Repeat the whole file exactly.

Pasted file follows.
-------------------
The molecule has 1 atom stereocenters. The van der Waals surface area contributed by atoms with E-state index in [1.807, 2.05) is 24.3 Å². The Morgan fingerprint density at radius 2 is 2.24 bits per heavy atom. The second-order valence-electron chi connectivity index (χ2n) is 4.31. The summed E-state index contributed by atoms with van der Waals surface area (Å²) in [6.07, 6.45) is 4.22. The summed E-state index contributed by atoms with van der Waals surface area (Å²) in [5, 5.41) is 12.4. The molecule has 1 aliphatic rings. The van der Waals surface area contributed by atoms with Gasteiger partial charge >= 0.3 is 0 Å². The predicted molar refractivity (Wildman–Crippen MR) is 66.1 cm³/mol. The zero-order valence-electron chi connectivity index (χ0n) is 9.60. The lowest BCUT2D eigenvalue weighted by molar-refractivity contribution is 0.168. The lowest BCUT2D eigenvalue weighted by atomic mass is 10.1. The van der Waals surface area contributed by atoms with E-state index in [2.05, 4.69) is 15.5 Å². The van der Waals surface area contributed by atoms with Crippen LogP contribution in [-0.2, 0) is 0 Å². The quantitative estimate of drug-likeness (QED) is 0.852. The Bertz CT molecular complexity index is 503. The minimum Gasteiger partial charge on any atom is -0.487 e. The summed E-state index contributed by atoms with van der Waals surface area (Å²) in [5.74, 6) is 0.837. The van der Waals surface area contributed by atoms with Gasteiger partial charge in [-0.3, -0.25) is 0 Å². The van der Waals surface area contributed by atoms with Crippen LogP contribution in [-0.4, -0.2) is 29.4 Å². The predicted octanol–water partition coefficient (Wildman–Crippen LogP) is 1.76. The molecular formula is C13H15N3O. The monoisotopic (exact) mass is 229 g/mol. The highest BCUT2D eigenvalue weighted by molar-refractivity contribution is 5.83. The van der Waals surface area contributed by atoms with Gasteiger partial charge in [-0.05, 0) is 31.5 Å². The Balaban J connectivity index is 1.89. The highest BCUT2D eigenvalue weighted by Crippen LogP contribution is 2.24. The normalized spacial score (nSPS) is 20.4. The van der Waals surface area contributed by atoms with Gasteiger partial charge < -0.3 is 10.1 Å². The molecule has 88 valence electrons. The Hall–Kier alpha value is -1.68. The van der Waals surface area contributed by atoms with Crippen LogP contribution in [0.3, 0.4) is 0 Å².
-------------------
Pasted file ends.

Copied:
The molecule has 1 atom stereocenters. The van der Waals surface area contributed by atoms with E-state index in [1.807, 2.05) is 24.3 Å². The Morgan fingerprint density at radius 2 is 2.24 bits per heavy atom. The second-order valence-electron chi connectivity index (χ2n) is 4.31. The summed E-state index contributed by atoms with van der Waals surface area (Å²) in [6.07, 6.45) is 4.22. The summed E-state index contributed by atoms with van der Waals surface area (Å²) in [5, 5.41) is 12.4. The molecule has 1 aliphatic rings. The van der Waals surface area contributed by atoms with Gasteiger partial charge >= 0.3 is 0 Å². The predicted molar refractivity (Wildman–Crippen MR) is 66.1 cm³/mol. The zero-order valence-electron chi connectivity index (χ0n) is 9.60. The lowest BCUT2D eigenvalue weighted by molar-refractivity contribution is 0.168. The lowest BCUT2D eigenvalue weighted by atomic mass is 10.1. The van der Waals surface area contributed by atoms with E-state index in [2.05, 4.69) is 15.5 Å². The van der Waals surface area contributed by atoms with Crippen LogP contribution in [-0.2, 0) is 0 Å². The quantitative estimate of drug-likeness (QED) is 0.852. The Bertz CT molecular complexity index is 503. The minimum Gasteiger partial charge on any atom is -0.487 e. The summed E-state index contributed by atoms with van der Waals surface area (Å²) in [5.74, 6) is 0.837. The van der Waals surface area contributed by atoms with Gasteiger partial charge in [-0.3, -0.25) is 0 Å². The van der Waals surface area contributed by atoms with Crippen LogP contribution in [-0.4, -0.2) is 29.4 Å². The predicted octanol–water partition coefficient (Wildman–Crippen LogP) is 1.76. The molecular formula is C13H15N3O. The monoisotopic (exact) mass is 229 g/mol. The highest BCUT2D eigenvalue weighted by molar-refractivity contribution is 5.83. The van der Waals surface area contributed by atoms with Gasteiger partial charge in [-0.05, 0) is 31.5 Å². The Balaban J connectivity index is 1.89. The highest BCUT2D eigenvalue weighted by Crippen LogP contribution is 2.24. The normalized spacial score (nSPS) is 20.4. The van der Waals surface area contributed by atoms with Gasteiger partial charge < -0.3 is 10.1 Å². The molecule has 88 valence electrons. The Hall–Kier alpha value is -1.68. The van der Waals surface area contributed by atoms with Crippen LogP contribution in [0.3, 0.4) is 0 Å².